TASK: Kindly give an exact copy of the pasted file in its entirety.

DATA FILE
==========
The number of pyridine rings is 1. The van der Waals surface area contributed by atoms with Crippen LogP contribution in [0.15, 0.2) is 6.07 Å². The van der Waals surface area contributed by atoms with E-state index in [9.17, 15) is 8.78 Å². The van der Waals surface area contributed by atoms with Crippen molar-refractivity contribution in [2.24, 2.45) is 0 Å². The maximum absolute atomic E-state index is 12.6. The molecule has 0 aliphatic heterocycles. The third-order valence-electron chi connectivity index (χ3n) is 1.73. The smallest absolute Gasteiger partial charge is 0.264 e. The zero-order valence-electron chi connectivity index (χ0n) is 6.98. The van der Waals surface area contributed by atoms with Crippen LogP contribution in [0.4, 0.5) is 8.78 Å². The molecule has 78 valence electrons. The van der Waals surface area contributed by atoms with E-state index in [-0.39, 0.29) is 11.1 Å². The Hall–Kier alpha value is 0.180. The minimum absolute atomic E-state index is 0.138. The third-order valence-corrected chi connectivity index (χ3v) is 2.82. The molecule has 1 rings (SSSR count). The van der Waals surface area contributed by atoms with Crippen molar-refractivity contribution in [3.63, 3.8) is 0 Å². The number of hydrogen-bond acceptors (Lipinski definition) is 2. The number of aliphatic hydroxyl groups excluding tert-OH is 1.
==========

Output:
The number of pyridine rings is 1. The van der Waals surface area contributed by atoms with Crippen LogP contribution in [0.15, 0.2) is 6.07 Å². The van der Waals surface area contributed by atoms with E-state index in [9.17, 15) is 8.78 Å². The van der Waals surface area contributed by atoms with Crippen molar-refractivity contribution in [2.24, 2.45) is 0 Å². The maximum absolute atomic E-state index is 12.6. The molecule has 0 aliphatic heterocycles. The third-order valence-electron chi connectivity index (χ3n) is 1.73. The smallest absolute Gasteiger partial charge is 0.264 e. The zero-order valence-electron chi connectivity index (χ0n) is 6.98. The van der Waals surface area contributed by atoms with Crippen LogP contribution in [0.4, 0.5) is 8.78 Å². The molecule has 78 valence electrons. The van der Waals surface area contributed by atoms with E-state index in [-0.39, 0.29) is 11.1 Å². The Hall–Kier alpha value is 0.180. The minimum absolute atomic E-state index is 0.138. The third-order valence-corrected chi connectivity index (χ3v) is 2.82. The molecule has 1 rings (SSSR count). The van der Waals surface area contributed by atoms with Crippen molar-refractivity contribution in [3.63, 3.8) is 0 Å². The number of hydrogen-bond acceptors (Lipinski definition) is 2. The number of aliphatic hydroxyl groups excluding tert-OH is 1.